There was still some fun to be had before the half. Trevor Laws appeared to have cost Notre Dame a touchdown with a penalty at the end of the first half. David Bruton intercepted Pritchard's desperation heave as time expired in the second quarter before pitching the ball to Zbikowski inside the Irish 10. Zbikowski ran about 30 yards before flicking the ball to Darrin Walls, who ran down the right sideline before pitching the ball back to Zbikowski, who scampered the remainder of the way to the end zone. After a referee conference, however, Laws was called for an personal foul during the return. The referee told Weis that Laws had pushed an offensive lineman's head into the ground after blocking him on the return. The Irish received one untimed play from their own 29, and Clausen took a knee to end the half.

Zbikowski, who would later have a long punt return called back because of a block in the back, said the flagged-off touchdown stung.

"We kind of had a chance to get ahead and then the penalty is by one of your best friends," Zbikowski said. "It hurts pretty good." The fifth-year had scored a touchdown each of the past three seasons but finished his final stint at Notre Dame without a TD.

After halftime, both offenses stalled. Notre Dame switched to a deep-ball passing attack, and Stanford had difficulty moving the ball both on the ground and by air.

"The passes we were throwing, obviously you saw us taking a whole bunch of shots down the field, which with the way they play – as much pressure as they bring – you gotta try to take advantage of it," Weis said. "Because if you don't … you'll then find yourself playing with nine guys on the line of scrimmage all game."

On the first possession of the second half, Pritchard scrambled 15 yards on third-and-10 for a first down at the Cardinal 47. But the Irish forced a punt, and Zbikowski returned it 60 yards, between and over Stanford defenders, to the Cardinal 31.

Notre Dame looked like it squandered the opportunity, losing 16 yards in three plays, but Kelton Lynn roughed Irish punter Eric Maust. Notre Dame would take advantage – or so it seemed. David Grimes appeared to have made a full-extension diving catch in the end zone. The back judge, part of the on-field Big East Conference crew, called it a touchdown on the field, but the Pacific Ten Conference replay official initiated a review and overturned what appeared to be the correct call on the field.

"I thought I had it, but the refs didn't think so," Grimes said. "I know I had it."

The call cost the Irish. Brandon Walker missed a 44-yard field goal, and a good scoring chance went out the window.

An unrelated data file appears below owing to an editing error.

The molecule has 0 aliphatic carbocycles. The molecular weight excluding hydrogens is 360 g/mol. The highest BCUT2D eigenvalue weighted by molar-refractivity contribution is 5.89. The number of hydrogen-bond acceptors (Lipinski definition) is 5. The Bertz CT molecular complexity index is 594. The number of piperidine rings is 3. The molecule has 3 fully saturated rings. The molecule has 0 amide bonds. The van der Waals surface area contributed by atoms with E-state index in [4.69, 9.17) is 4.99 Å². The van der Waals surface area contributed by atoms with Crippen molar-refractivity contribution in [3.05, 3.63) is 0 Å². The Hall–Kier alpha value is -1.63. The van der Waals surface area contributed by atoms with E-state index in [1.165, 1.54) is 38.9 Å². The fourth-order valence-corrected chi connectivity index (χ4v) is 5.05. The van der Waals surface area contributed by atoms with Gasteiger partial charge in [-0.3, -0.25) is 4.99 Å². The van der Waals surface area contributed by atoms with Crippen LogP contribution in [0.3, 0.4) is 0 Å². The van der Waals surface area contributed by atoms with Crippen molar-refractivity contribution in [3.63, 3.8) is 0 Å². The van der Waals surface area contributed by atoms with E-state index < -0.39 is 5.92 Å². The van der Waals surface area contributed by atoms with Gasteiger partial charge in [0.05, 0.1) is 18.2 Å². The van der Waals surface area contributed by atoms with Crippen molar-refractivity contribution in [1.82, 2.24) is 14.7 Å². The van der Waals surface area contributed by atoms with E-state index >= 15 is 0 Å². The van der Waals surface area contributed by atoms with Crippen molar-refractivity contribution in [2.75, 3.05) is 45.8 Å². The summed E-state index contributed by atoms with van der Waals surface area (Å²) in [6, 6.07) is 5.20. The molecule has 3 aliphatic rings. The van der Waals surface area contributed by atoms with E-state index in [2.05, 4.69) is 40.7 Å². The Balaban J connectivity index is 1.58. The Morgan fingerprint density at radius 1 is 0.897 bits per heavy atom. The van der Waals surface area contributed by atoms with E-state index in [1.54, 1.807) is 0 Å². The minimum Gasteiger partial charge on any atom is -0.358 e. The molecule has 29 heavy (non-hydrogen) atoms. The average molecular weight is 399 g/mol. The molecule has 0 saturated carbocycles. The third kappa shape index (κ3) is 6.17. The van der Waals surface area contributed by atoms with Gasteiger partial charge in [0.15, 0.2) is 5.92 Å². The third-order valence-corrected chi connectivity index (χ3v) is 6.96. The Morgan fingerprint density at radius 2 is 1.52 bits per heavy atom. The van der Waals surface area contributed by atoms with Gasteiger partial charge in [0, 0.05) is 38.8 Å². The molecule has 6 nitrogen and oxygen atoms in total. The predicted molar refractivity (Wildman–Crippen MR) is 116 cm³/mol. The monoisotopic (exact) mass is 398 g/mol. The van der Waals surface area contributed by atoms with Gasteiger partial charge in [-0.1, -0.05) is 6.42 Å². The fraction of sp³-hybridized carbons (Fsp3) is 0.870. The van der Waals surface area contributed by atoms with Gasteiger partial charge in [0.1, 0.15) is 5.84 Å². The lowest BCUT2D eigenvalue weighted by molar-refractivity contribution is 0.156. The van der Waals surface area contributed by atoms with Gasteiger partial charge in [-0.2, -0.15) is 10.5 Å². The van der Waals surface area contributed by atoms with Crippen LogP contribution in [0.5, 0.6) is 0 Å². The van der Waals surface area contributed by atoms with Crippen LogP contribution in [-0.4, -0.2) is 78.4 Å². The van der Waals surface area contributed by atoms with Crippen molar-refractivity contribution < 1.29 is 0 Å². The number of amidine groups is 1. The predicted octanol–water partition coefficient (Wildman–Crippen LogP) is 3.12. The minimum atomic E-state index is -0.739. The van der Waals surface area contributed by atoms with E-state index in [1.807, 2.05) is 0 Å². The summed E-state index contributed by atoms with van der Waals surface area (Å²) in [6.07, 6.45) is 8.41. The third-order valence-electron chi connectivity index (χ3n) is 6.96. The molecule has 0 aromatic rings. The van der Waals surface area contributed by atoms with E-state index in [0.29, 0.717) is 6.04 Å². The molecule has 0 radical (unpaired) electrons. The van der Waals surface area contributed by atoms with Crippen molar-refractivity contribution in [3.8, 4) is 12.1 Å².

"Three and nine is not acceptable, and we're all going to take this and work hard in the offseason," said Grimes, who will return in 2008 as a veteran senior receiver. He added a quip: "I'm old. I look 14, but I'm old."

Despite the missed field goal for Notre Dame, the game's turning point may have come only minutes later. Prtichard scrambled 19 yards on a third-and-nine for a first down with 3:35 remaining in the third quarter. Terrail Lambert jarred the ball loose from Pritchard with a hard hit to the head, and the officials ruled it a fumble on the field. But a booth-initiated review appeared to have correctly overturned the call, and T.C. Ostrander replaced Pritchard at quarterback for Stanford.

Cardinal kicker Belch missed a 30-yard field goal attempt on the first play of the fourth quarter after Stanford took a delay of game penalty with the offense on the field for fourth down.

Stanford would squander yet another opportunity. Early in the fourth, Clausen was under pressure and tried to throw the ball away, but Emmanuel Awofadedju intercepted the pass and returned it to the Notre Dame 45-yard line. On first down, Ostrander found Bradford for a 22-yard gain on an inside slant route. Irish freshman Brian Smith hit Ostrander on the play, and Pritchard re-entered the game for the limping Ostrander. A holding penalty on first down forced first-and-19 from the Irish 31, and Stanford couldn't recover. After an incompletion, a loss of one on a Pritchard scramble and an incomplete screen pass, Belch missed wide right a 49-yard field goal attempt.

On the ensuing possession, Clausen hit Kamara for 13-yard gain to the Notre Dame 45. Two plays later, Hughes ran inside, bounced off several would-be tacklers, sprinted left and scampered 44 yards to the Stanford 8-yard line. On second-and-goal, Hughes took an inside handoff and faked out a defender for the six-yard touchdown. Stanford would drive, but the Cardinal would not score.

Outside Stanford Stadium, it appeared Notre Dame would hold the advantage in the stands. Inside, it was about 50/50, with the Irish fans making their voices known after the game. The announced crowd was 48,953 though the actual attendance looked closer to 30,000. Top Stories